Meet Malcolm: Firefighting helicopter in Truckee " just in case
Members of a flight crew from an international aircraft contractor landed a giant orange helicopter named “Malcolm” at the Truckee Airport last week.
The Erickson Sky-Crane Inc. crew diverted the Sikorsky S-64 Aircrane to Truckee after fighting a fire in Montana in case a late-season wildfire strikes the Tahoe area.
Looking something like a huge bug, the Sikorsky Aircrane can haul tons of firefighting gear or other heavy equipment.
“They’re positioned here because we have so many Red Flag days,” Truckee Airport General Manager David Gotschall said from the tarmac Thursday.
The U.S. Weather Service declares Red Flag Warning days when gusty winds combine with low humidity to create hazardous fire conditions.
The day Gotschall spoke was indeed a red-flag warning day for the Tahoe area. On average, the Tahoe-Truckee area has five to eight of the high-risk fire days annually. This year the National Weather Service has issued almost 20, according to fire weather forecaster Chris Jordan of the Weather Service office in Reno.
The helitanker is part of an Erickson fleet frequently contracted by the U.S. Forest Service to assist firefighting efforts across the nation. Each tanker in the Oregon-based helicopter firm’s fleet of 18 Skycranes is assigned a number.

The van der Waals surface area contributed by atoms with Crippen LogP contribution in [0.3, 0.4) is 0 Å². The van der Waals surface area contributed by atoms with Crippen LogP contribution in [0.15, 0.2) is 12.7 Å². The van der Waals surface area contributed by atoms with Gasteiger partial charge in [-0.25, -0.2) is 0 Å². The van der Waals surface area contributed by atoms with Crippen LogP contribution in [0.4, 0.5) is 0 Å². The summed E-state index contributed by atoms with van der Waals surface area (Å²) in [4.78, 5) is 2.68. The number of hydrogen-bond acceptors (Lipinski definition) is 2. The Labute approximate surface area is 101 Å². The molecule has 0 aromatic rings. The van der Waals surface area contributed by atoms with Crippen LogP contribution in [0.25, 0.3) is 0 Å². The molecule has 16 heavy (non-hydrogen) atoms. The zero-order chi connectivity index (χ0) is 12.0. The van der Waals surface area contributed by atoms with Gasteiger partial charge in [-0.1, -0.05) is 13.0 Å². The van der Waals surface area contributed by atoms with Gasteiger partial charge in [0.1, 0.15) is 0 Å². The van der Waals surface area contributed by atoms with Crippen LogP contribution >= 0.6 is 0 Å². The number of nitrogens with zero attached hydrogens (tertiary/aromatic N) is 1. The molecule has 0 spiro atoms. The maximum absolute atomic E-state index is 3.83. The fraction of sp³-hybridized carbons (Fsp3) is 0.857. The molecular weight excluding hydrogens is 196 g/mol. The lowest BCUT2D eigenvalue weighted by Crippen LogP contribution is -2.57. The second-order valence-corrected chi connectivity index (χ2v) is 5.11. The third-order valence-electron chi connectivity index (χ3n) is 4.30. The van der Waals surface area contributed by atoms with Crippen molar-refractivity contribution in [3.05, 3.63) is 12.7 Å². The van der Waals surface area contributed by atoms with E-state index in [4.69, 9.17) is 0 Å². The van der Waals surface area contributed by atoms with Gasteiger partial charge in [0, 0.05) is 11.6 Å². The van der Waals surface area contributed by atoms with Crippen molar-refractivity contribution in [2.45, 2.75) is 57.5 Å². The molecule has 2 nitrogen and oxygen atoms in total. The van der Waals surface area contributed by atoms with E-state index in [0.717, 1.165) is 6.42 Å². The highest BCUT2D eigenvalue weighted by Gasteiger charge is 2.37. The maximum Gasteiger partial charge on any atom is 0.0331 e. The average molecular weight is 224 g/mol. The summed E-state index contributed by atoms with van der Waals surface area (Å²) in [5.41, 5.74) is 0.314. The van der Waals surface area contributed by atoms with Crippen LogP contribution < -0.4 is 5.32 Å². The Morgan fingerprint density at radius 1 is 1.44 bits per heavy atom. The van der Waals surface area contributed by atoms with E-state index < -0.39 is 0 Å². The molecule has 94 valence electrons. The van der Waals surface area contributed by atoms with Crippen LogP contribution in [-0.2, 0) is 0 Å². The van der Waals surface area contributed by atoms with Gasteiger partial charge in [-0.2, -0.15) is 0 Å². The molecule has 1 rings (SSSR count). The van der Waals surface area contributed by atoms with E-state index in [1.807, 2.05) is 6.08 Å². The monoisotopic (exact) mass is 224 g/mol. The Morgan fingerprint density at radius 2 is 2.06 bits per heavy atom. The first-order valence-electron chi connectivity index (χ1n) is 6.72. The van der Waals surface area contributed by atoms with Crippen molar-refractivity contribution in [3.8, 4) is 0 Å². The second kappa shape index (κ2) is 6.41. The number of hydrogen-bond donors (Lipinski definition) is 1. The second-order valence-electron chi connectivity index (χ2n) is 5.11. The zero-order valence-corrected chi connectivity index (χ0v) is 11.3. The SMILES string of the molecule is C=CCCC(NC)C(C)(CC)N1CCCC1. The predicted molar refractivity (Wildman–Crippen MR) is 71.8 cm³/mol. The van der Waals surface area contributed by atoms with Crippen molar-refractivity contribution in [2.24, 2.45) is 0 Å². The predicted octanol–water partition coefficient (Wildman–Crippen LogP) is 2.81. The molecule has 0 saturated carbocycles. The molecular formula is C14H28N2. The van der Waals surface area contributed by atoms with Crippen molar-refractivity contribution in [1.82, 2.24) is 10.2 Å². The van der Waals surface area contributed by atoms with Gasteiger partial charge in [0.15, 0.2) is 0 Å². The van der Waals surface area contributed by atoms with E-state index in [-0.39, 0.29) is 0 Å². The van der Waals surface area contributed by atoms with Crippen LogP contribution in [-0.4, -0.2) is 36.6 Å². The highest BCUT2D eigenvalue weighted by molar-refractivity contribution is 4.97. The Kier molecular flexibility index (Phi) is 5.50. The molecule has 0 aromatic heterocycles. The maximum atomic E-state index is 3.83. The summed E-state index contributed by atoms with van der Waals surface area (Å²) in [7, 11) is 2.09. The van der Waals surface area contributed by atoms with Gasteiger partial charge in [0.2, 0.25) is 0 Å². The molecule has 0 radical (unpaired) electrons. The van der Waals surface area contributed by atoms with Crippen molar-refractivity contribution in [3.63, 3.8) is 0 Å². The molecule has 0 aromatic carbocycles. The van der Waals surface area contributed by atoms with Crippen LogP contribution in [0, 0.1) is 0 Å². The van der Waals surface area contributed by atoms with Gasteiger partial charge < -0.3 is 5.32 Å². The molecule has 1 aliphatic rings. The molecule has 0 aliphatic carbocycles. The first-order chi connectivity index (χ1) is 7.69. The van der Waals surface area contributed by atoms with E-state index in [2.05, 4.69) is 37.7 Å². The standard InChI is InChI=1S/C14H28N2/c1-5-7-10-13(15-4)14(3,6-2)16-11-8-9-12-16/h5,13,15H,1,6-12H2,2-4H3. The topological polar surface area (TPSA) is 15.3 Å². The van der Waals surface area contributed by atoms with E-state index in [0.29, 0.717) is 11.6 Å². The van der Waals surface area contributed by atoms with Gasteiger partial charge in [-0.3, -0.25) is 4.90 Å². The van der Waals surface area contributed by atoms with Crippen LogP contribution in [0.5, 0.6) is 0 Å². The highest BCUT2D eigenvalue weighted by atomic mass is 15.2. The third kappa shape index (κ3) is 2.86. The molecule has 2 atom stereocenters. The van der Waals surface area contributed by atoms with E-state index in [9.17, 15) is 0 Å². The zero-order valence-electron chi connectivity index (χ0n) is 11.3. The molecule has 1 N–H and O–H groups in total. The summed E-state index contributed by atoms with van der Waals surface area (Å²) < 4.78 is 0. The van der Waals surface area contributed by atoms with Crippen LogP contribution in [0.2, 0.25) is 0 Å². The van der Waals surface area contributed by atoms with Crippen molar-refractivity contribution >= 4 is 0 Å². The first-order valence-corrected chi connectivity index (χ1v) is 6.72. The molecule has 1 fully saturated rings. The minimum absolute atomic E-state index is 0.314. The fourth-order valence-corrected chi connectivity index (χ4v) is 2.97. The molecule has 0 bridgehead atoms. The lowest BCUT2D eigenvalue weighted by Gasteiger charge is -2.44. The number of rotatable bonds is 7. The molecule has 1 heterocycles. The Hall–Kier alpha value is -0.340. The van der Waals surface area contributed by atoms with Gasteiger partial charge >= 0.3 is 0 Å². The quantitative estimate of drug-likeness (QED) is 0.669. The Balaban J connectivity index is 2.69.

“Two-seventeen came from Montana fighting fires near Missoula,” said Erickson Sky-Crane spokesman Dennis Hubbard. “It is up to the U.S. Forest Service to place them in strategic locations. It is sort of a contract lease: We provide the aircraft and crews; the Forest Service provides [the] supervisors.”
Originally built for use in the Vietnam War, the workhorse has been rebuilt by Erickson with 1,300 modifications, according to Hubbard. As configured for firefighting, the Skycrane has a 2,650-gallon capacity for carrying water or fire retardant,
Erickson Air-Crane holds contracts with foreign entities including the governments of Italy, Greece, Australia and Canada.
To declare a Red Flag Warning, the Weather Service’s Jordan said the forecast must call for humidity to stay below 20 percent and the winds gust over 30 mph for a minimum of three hours.
The hazardous rating also takes into consideration how dry fire fuels are in the area. Jordan said natural fuels in the Tahoe area are now completely dry.
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The Truckee Town Council has unanimously approved of a pilot program to remove snow on privately maintained paved trails in the area.